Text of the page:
Integrator Uses OPC to Increase Flexibility

Feb. 1, 2005
A building automation supplier turned to OPC to solve the integration challenges involved with exchanging data among disparate systems.

A major supplier and integrator of building automation software is often faced with customer requirements they are not able to meet, given the capabilities built into the facilities’ automation systems. Customers are frequently demanding to know “Why can’t we do this when I have a 3 GHz, 1 GB of RAM PC on my desk at home, that has these capabilities?” To increase flexibility and solve a wide range of customer requirements, including adding functionality, integrating with other systems, and more, the building automation supplier has turned to a wide range of open manufacturing control technologies. OPC is one of the open technologies most commonly used by this supplier to solve integration challenges.

The supplier was installing a system for a large medical laboratory. The system managed lighting control, HVAC control, security systems and others. The project required that there be a touchscreen interface on each floor in the facility. From the touchscreens, users needed to be able to access data for their floor and for the other floors. Budget constraints meant the system had to be built as economically as possible.

Because the building was already wired for Ethernet, it was easy to obtain an extra network jack at each panel. The building automation system provided an OPC server interface as a means of moving data into and out of the system.

To move data between the remote panels and the Building Automation System, the integrator chose to use the open Modbus TCP Ethernet protocol as a fast and efficient means to communicate over the existing Ethernet connections.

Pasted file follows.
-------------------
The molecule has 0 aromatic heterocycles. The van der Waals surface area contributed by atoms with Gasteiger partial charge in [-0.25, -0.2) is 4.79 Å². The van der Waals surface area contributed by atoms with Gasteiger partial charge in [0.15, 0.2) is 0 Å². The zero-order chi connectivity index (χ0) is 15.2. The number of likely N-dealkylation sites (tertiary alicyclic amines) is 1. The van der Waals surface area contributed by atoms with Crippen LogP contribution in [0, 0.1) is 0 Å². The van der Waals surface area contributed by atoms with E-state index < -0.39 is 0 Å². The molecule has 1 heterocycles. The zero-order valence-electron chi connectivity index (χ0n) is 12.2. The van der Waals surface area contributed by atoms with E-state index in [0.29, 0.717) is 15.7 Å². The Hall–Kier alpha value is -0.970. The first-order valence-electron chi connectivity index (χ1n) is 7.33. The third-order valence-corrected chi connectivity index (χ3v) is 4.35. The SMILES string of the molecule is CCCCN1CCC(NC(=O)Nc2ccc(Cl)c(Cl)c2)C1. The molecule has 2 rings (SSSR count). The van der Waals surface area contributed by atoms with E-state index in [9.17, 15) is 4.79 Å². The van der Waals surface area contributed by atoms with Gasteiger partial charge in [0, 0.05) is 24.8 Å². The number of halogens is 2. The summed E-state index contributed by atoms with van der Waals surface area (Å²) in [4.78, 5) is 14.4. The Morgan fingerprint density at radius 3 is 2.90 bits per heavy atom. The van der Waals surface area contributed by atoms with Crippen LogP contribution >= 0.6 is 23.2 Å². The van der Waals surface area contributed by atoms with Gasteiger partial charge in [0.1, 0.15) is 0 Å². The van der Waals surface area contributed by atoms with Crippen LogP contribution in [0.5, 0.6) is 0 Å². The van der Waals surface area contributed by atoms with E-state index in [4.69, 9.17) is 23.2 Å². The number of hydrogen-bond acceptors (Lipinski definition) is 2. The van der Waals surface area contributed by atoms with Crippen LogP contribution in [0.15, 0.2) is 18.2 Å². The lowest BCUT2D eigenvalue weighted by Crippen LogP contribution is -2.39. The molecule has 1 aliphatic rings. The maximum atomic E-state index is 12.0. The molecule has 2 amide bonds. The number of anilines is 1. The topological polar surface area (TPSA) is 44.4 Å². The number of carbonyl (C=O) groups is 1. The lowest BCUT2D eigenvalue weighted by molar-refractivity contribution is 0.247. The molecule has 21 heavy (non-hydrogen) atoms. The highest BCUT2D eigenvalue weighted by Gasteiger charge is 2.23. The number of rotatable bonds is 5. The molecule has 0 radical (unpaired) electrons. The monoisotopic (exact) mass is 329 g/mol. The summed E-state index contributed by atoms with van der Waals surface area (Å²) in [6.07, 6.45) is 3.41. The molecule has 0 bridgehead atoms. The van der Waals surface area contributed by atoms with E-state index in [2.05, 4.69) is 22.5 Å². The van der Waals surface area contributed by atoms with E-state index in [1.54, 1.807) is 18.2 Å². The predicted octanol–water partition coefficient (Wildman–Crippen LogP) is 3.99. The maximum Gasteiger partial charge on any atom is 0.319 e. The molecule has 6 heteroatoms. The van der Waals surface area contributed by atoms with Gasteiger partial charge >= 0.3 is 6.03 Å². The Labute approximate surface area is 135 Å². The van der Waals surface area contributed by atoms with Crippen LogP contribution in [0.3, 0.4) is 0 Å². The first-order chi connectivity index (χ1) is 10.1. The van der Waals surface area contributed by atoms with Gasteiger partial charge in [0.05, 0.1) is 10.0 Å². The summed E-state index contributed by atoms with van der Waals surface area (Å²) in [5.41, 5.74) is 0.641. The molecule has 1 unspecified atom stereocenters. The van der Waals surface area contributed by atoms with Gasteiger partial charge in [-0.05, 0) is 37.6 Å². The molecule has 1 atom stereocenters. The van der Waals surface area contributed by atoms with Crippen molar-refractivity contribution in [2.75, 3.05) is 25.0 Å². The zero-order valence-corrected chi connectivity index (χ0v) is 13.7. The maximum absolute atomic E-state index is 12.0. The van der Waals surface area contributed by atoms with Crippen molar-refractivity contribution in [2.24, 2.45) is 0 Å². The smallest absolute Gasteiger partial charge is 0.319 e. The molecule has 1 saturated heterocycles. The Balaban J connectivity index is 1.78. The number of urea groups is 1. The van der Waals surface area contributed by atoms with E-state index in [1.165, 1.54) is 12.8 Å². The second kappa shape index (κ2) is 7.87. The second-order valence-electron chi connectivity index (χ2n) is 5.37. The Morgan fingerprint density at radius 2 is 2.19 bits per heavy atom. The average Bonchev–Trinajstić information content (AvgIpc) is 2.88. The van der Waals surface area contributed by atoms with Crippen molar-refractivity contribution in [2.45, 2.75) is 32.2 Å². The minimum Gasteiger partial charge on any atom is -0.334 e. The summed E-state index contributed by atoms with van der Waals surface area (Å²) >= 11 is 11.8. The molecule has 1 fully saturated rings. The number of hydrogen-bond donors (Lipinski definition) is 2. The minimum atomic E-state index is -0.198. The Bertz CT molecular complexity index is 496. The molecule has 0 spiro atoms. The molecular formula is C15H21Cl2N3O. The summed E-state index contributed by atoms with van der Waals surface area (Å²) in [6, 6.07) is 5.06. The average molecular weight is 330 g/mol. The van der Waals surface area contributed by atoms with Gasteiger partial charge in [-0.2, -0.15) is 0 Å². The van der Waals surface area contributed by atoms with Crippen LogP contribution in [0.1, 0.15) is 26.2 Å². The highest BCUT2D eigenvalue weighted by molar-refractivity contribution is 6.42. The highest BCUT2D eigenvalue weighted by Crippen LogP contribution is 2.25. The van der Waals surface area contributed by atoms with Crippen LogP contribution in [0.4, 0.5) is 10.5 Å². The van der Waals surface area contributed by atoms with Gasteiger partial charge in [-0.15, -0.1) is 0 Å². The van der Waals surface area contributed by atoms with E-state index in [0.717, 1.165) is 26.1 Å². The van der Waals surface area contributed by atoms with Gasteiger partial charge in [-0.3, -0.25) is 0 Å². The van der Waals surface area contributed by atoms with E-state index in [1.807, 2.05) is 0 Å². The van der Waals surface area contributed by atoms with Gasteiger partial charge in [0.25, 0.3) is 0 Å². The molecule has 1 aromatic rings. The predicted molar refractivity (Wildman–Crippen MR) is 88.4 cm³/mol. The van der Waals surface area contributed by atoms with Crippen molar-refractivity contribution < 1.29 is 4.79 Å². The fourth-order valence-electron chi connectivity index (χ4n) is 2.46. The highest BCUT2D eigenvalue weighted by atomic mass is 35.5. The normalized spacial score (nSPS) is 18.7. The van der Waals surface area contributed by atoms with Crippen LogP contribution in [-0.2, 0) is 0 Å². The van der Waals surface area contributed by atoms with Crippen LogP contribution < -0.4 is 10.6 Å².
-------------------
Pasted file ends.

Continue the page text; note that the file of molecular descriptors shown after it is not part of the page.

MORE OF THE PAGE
On each floor, a Siemens Windows CE Multipanel operator interface was installed that runs an application using Siemens ProTool HMI software and an INGEAR Modbus Ethernet OPC server from Software Toolbox. Back at the Building Automation System, the user installed a copy of the TOP Server Modbus Ethernet Slave driver and the Software Toolbox Linkmaster OPC-to-OPC bridge. Linkmaster maps all necessary data from the Building Automation System to the Modbus Ethernet Slave. Each remote panel reads/writes data to and from the Modbus slave using the INGEAR Modbus Ethernet OPC server.

Easy data exchange

So how does all of this connectivity manage to easily and efficiently provide the necessary data exchange? Let’s look at some examples. Remember that all these steps are happening quickly over switched Ethernet, with software that was designed for the task of rapidly exchanging data among systems. Also, all configuration was done through point-and-click user interfaces. No custom code or programming was required.

The first example is writing data from the touchscreen to the Building Automation System. When the user wants to write a value to the Building Automation System, the HMI software writes the data to the INGEAR Modbus Ethernet OPC server, which in turn writes the data to the TOP Server Modbus Ethernet Slave. The Modbus Ethernet Slave automatically notifies Linkmaster of the new value, and Linkmaster in turn writes the data into the Building Automation System’s OPC server.

The second example is reading data from the Building Automation System, displaying it on the touchscreen and sounding alarms. When values change in the Building Automation System, its OPC server automatically notifies Linkmaster of the new value. Linkmaster notifies the TOP Server Modbus Ethernet Slave of the new value. The INGEAR Modbus OPC server on the Touchscreen is periodically polling the slave for new data. As soon as the new data is received, the INGEAR OPC Server notifies the HMI application which updates the user’s screen.

Through the use of open OPC protocols, the building automation systems integrator is able to provide solutions they were not able to provide before OPC without expensive and difficult to maintain custom code.